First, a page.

Diabetes: The Disease That Can Change Your Life & Take Your Vision

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When it comes to information, the internet is usually the first port of call. However, when it comes to a life-changing condition such as diabetes, the virtual world is littered with inaccuracies. West Boca Eye Center is committed to providing patients with expert advice to prevent or reduce the consequential effects the disease can have on eye health.

West Boca Eye Center Brent Bellotte MD

West Boca Eye Center Brent Bellotte MD

For the ultimate diabetic eye-health treatment and preventative management, the advice of leading ophthalmologist Brent Bellotte MD is second to none.

According to the National Institute of Diabetes and Digestive and Kidney Diseases (NIDDK), 21.3 million US citizens have been diagnosed with diabetes. Estimates from the CDC state that another 7.2 million are undiagnosed, and an incredible 84.1 million have prediabetes— a pre-cursor to the disease where blood glucose is elevated but not to levels where the condition is diagnosed. With those figures, it’s no wonder the disease is one of the most common online searches when it comes to ill health.

While it’s positive that so many are researching their well-being, the internet minefield contains many inaccuracies. When it comes to illness and disease, such misinformation could influence or prevent people from seeking the correct advice. Leading ophthalmologist in Boca Raton, FL, Brent Bellotte MD, is committed to helping sufferers and anyone who’s affected or concerned about the condition to understand the facts and take the necessary steps to reduce the chance of diabetes causing life-changing sight problems.

Diabetes And The Eyes

Diabetes is a condition where the body can’t regulate the amount of sugar (glucose) in the blood. There are two forms of the disease: Type I and Type II. The first is where the body can’t create insulin, a hormone vital for the metabolism of sugar. Type II is when insulin isn’t produced in large enough amounts or is ineffective. Both types have an impact on the health of the eye, with a range of risks that come under the umbrella term of “diabetic eye disease”.

When blood sugar rises without being monitored there are both short and long-term effects. The increased levels of glucose can cause blurred vision in the short term—something that usually reduces when the sugars normalize. If the levels are allowed to remain high they can cause damage to the blood vessels at the back of the eye. These can leak, swell, scar, and cause high pressure within the eye itself.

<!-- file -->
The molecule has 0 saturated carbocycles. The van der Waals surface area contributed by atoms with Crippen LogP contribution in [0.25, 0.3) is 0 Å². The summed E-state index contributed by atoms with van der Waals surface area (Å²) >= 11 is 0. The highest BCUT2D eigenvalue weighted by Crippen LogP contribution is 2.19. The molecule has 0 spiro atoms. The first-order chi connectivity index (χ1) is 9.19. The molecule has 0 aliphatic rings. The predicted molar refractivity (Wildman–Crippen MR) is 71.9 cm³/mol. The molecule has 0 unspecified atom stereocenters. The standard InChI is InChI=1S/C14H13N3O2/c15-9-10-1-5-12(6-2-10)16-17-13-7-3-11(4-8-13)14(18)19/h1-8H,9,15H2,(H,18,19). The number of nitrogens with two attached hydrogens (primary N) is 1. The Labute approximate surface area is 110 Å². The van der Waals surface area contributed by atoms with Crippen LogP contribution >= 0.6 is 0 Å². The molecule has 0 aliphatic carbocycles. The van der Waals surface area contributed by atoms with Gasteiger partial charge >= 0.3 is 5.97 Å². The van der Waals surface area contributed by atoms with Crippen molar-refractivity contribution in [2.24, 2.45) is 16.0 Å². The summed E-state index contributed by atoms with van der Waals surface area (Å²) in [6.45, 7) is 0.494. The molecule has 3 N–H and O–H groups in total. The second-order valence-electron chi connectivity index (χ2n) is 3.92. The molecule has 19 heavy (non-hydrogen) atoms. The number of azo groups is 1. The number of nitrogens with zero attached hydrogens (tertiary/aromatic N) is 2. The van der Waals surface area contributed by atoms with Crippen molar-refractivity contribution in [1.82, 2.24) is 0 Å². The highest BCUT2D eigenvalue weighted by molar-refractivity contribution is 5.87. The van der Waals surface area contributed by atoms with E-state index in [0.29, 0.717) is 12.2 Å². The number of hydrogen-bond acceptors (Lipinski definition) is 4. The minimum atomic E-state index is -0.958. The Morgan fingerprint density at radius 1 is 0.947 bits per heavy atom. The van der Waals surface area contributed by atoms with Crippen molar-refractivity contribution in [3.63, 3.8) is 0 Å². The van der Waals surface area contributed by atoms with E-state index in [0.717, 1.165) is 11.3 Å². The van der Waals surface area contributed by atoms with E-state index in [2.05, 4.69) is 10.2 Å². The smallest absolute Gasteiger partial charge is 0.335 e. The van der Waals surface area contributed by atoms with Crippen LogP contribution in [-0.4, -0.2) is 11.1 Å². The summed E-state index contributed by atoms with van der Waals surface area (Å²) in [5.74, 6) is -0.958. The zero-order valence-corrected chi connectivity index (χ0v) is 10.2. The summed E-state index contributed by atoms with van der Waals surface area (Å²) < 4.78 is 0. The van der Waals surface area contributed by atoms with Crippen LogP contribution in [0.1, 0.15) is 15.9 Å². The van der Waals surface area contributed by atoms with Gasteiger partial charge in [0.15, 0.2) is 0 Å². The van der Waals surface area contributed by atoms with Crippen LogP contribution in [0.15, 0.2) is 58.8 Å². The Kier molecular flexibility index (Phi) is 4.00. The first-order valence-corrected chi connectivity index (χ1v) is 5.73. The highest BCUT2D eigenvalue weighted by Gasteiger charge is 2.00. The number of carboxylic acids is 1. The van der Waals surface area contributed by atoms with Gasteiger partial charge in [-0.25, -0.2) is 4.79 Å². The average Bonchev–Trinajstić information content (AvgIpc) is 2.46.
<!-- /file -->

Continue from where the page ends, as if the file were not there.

Problems that can occur over time include diabetic retinopathy, diabetic macular edema, glaucoma, and cataracts. When these diseases are not treated or monitored properly, they can lead to blindness.

Preventative Steps

While this might seem to be cause for alarm, those with diabetes and prediabetes can take positive steps to reduce or prevent such eye conditions from occurring. By far the most effective means to do this is to manage blood sugar levels, reduce any hypertension (a condition that often goes hand in hand with diabetes), take steps to lower high cholesterol, quit smoking, and to have a dilated eye exam on an annual basis.

The latter is a vital method by which any signs of diabetic eye disease can be determined at the earliest stages. At the beginning of a decline in eye health, there may be no symptoms, and only a professional examination of the eye can see the initial minute changes. Working with a specialist eye-health provider, such as Brent Bellotte MD at the West Boca Eye Center, allows for ongoing individual assessment as to the risk factors, current damage, and treatments that might be necessary to ensure the very best vision on an on-going basis.

Professional Assessment For Peace Of Mind

Online information about diabetes and eye health ranges from accurate to the downright dangerous. The evolution of the disease varies in each individual, making the services of a professional eye clinician essential to ensure the best eye health as the condition progresses. When it comes to eyesight, the worst-case scenario of mismanaged diabetes is a complete loss of vision. Even blurred and reduced visual fields are hugely life-changing but, thankfully, this can often be avoided with careful management.

The importance of not allowing misinformation online to cloud a decision to seek professional advice cannot be stressed enough. For the ultimate diabetic eye-health treatment and preventative management, the advice of leading ophthalmologist Brent Bellotte M.D. is second to none. Find out more at https://westbocaeyecenter.com

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Stacey Payne
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